Are we a Church that can cry together? Then when one part hurts every part hurts, rather than the “I’m alright Jack” attitude we see from time to time.
Where is the outlet for us to protest and express our pains and frustrations and disappointment about life?
Superficiality and dutiful obligated joy feel fake to our generation, as we long for authenticity and want to be heard.
Again, a Church that can be real and broken, is paradoxically a Church when we can celebrate the real joys together too.

How much of A PEST is your Church?

A PEST actually stands for the 5Fold ministries, Apostles, Prophets, Evangelists, Shepherds (or called Pastors) and Teachers.
Apostles take something out from the Church to the people, Prophets say the uncomfortable things and are the friends who lovingly challenge us, Evangelists bring people into Church, and the two roles we really value in the west is Pastoral Care (we want you to sort our problems out and visit us) and Teachers (we want you to ‘do Church well and not be too boring”). Yet Church when it is healthy and functioning is operating in each of these areas of gifting.
The leader can’t be all of these, no one person cam, but a leaders job is to identify those with the gifts and liberate them, to be able to serve.
Need to be where the people at.
Howard left us with a few questions, including:
Do we allow people to play artistically, liturgically,  theologically and Spiritually? -Do we allow
Or do we expect them to conform to our inherited model?
He explored the theme of new wine skins, a picture used by Jesus, which talks of old skins bursting with the new wine…
Asking is the ‘wine-skin’ we have able to cope with what God is doing, and what he is calling his people to be?
Are we ready to be a sad, grubby Church that’s A PEST? -I hope so!
5 Fold Ministry -Apostles, Prophets, Evangelists, Pastors and Teachers (Eph. 5)

One of your 5 a day (2)…

Yesterday we had a look at the five fold ministries which should be active within our Churches for them to flourish, with the Apostolic gift leading is forward, the evangelistic gift leading us out, the prophetic gift keeping us looking to God for direction, the pastoral gift causing us to look to the needs of those around us and the teaching gift to take us down deeper into scripture and to who God is.
“So Christ himself gave the apostles, the prophets, the evangelists, the pastors and teachers,12 to equip his people for works of service, so that the body of Christ may be built up” Ephesians 4:10.
Yet I came across this which I thought also added some interesting dimensions to the five fold ministries…
In many ways the absence of Christian lingo actually helped me think about these roles in a very different way.

The Entrepreneur (the apostle)

The Questioner (the prophet)
The Recruiter (the evangelist)
The Humaniser (pastor)
The Systemiser (teacher)
(Taken from “The Shape of Things to come” by Michael Frost and Alan Hirsch).
The Entreprener.
It made me think about being entrepreneurial as Churches and Christians and yet so many Churches we see are risk adverse, wanting to play it safe… We don’t value the blessing of entrepreneurs, people who think differently and see the world differently, but without them we will do what we always have done and we will get what we always have got.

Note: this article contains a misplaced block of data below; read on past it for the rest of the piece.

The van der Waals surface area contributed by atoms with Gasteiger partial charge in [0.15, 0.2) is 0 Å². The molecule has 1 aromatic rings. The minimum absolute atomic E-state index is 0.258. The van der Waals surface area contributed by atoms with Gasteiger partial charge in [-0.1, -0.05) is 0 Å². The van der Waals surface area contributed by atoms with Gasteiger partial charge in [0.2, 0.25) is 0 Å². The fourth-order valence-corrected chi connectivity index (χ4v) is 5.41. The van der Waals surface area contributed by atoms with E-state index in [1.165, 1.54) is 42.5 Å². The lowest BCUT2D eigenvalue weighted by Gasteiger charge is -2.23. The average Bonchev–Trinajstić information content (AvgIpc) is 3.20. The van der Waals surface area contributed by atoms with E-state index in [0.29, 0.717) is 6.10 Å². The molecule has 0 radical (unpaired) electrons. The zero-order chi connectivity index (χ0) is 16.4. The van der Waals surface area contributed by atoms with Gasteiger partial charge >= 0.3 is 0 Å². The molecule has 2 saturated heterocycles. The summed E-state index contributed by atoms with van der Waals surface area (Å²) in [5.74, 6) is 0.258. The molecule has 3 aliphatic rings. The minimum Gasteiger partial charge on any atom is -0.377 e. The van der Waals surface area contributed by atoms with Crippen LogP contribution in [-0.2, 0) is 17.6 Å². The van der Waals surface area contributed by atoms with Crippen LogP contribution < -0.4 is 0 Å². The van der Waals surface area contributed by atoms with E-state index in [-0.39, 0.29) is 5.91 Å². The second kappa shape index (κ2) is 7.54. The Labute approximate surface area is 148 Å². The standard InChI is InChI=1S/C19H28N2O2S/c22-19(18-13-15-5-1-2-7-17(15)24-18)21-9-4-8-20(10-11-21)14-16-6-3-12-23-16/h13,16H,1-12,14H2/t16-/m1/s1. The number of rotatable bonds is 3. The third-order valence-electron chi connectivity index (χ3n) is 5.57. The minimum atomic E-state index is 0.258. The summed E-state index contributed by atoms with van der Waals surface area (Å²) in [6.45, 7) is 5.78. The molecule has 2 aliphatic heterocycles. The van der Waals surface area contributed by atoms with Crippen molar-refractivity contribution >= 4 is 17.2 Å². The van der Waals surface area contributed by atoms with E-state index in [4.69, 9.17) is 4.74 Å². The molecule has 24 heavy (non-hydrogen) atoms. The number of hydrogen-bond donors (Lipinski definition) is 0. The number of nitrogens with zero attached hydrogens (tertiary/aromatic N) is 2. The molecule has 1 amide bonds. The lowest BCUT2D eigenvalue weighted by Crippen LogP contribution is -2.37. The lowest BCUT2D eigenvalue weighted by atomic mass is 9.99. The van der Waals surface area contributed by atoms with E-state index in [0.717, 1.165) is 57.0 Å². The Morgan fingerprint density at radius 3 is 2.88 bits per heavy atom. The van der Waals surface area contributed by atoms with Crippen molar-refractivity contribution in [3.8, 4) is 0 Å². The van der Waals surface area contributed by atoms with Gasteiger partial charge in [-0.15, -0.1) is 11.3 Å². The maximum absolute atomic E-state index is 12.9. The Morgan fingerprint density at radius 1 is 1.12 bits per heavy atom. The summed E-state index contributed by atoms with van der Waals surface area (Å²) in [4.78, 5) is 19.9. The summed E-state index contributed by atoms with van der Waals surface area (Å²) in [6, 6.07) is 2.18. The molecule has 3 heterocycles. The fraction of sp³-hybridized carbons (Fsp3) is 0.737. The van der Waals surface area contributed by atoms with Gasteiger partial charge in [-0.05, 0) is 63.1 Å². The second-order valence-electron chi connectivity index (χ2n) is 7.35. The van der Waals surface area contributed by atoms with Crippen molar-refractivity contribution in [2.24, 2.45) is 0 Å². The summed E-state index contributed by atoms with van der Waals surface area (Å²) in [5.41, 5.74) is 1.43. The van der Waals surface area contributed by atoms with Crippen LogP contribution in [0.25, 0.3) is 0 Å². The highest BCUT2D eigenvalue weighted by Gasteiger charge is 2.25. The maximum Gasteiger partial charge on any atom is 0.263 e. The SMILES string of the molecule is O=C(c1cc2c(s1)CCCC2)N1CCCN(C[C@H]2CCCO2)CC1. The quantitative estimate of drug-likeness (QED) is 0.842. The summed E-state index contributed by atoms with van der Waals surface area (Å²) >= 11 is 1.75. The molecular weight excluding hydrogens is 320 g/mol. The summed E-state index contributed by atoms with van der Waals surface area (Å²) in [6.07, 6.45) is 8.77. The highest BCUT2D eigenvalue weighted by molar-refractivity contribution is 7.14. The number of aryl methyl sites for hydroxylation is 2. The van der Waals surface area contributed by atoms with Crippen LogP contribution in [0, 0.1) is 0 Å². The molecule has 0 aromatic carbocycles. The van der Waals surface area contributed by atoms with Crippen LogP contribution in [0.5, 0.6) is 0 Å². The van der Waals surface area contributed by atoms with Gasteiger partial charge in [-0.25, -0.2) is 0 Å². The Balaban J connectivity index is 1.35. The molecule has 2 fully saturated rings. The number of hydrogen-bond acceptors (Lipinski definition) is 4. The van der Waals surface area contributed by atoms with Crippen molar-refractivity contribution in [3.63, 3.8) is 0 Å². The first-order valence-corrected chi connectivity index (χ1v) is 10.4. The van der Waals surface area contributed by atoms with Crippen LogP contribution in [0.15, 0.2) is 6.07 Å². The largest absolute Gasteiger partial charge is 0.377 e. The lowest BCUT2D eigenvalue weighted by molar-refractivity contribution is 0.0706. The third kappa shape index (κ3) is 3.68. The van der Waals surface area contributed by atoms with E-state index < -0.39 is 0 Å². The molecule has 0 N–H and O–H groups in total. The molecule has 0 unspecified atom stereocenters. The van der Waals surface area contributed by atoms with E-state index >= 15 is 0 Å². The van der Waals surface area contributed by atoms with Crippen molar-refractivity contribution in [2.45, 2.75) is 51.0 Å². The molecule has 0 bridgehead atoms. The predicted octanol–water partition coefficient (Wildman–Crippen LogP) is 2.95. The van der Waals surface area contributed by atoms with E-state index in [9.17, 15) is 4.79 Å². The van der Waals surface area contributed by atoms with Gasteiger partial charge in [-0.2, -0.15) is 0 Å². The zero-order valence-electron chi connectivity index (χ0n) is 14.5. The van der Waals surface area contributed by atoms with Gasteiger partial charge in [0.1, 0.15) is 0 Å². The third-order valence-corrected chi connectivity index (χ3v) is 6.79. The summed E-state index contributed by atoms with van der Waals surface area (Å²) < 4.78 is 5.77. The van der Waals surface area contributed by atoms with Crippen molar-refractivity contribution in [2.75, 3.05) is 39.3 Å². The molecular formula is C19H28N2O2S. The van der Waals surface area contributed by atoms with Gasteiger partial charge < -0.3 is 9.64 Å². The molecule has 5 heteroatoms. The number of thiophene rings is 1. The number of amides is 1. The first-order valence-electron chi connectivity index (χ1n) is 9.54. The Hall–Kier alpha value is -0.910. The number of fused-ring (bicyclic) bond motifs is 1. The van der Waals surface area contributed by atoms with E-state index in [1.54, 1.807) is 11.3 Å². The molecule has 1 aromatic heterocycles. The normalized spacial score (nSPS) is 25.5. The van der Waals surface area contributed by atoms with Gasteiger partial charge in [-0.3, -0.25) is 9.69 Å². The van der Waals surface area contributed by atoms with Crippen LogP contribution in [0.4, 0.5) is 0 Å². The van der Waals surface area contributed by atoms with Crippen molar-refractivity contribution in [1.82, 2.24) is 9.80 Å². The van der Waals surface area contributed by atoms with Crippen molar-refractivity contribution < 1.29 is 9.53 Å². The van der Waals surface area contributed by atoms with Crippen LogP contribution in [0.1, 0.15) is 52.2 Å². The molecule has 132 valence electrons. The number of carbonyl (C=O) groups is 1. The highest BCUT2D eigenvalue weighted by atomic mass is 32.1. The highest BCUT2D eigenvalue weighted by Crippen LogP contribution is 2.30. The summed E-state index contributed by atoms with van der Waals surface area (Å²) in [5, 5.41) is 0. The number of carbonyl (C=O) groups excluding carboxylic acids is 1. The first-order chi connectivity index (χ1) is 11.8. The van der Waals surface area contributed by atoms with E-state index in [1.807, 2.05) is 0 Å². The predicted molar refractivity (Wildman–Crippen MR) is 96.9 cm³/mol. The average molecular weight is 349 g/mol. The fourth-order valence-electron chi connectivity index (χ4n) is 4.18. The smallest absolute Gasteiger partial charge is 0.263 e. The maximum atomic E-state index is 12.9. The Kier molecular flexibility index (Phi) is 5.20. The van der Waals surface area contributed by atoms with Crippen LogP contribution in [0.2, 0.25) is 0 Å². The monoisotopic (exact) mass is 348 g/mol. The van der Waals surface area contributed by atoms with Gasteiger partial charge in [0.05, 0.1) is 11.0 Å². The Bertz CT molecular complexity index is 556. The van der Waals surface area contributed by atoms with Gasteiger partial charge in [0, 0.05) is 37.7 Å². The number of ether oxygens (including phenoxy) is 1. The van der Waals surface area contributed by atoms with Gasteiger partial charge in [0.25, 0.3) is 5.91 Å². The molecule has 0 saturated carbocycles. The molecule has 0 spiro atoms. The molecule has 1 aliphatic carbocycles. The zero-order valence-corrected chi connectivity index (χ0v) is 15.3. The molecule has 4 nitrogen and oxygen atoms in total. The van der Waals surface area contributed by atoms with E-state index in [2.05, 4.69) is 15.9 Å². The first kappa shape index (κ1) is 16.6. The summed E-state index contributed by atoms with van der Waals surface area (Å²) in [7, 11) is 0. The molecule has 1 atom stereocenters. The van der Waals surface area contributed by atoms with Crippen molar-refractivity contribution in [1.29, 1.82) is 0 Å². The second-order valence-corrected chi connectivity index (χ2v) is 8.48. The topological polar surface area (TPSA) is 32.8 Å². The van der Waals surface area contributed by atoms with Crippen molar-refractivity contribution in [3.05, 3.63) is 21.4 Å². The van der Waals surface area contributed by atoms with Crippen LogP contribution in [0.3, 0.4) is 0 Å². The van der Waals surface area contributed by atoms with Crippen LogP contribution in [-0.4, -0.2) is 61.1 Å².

Do you as a community welcome entrepreneurship or is the status-quo basis the dominant force?
If you are not an Entrepreneur how can you encourage someone who is, how could you help them be heard?
How can you support and encourage out of the box blue sky thinking to be listened to and be heard and taken seriously?
The Questioner.
The questioner, having had three students on placement with me and a kind of intern and new colleagues, the most frustrating but often the most fruitful question is the very simple “why do we do it like this?”
The word “WHY?” Is so important in our Church communities and yet sadly the answer is normally “I don’t know, we have always done it this way!”
Even if you aren’t naturally a questioner, can you help build a culture where the “why” or even the “why not” questions are welcomed and engaged with.
The Recruiter.
The person who invites people to the team or to the party, so often great events fail because no one is invited and no one is drawn on the team… Perhaps you don’t feel like a “world changer” but you are good at getting people involved, including people, widening the circle… You might never have thought of yourself as an evangelist, but it was a person like you who gathered a little group together and asked a farm lad Billy to drive a van to hear a firey preacher Mordecia Hamm (the driver Billy Graham was converted and millions have since heard about Jesus.
If you are not a recruiter, how can you encourage someone who is? Perhaps someone in this situation needs affirmation, often I think these type of people are the real unsung heroes of Churches.
The Humaniser.
So often Churches are faceless institutions busying themselves behind the scenes, we need the pastors to put a human face of love on a this institution… To embody vision, and to live it out in and amongst real people in a real way. There is a saying about love making the world go around, and we realise as Churches we may have great strategy, be asking the right questions and have great people turning up, but as St. Paul reminds us “if we have not love, we are nothing but a clanging gong or a resounding symbol”.
The Systemiser.
I know I love my blue sky out of the box entrepreneurial thinking, but I know that I need a detail person to come along and turn the wild dreams into a reality by taken step by step implementation sorting through the detail to make it happen, we need both in our Churches… I have been in Churches who live in the fuzzy bubble of “wouldn’t it be lovely if” and I have been in Churches that have systems for everything but no life, yet the most fruitful and wonderful place is where dreams are being turned into a reality which normally requires very different people to be working together.
If you are a big entrepreneurial thinking you need to invest in the systemizers and value and cherish their gifting, and systemizers need to value to big thinkers… Realising that God has out the keys of his Kingdoms growth in the DNA of the diversity of his Church.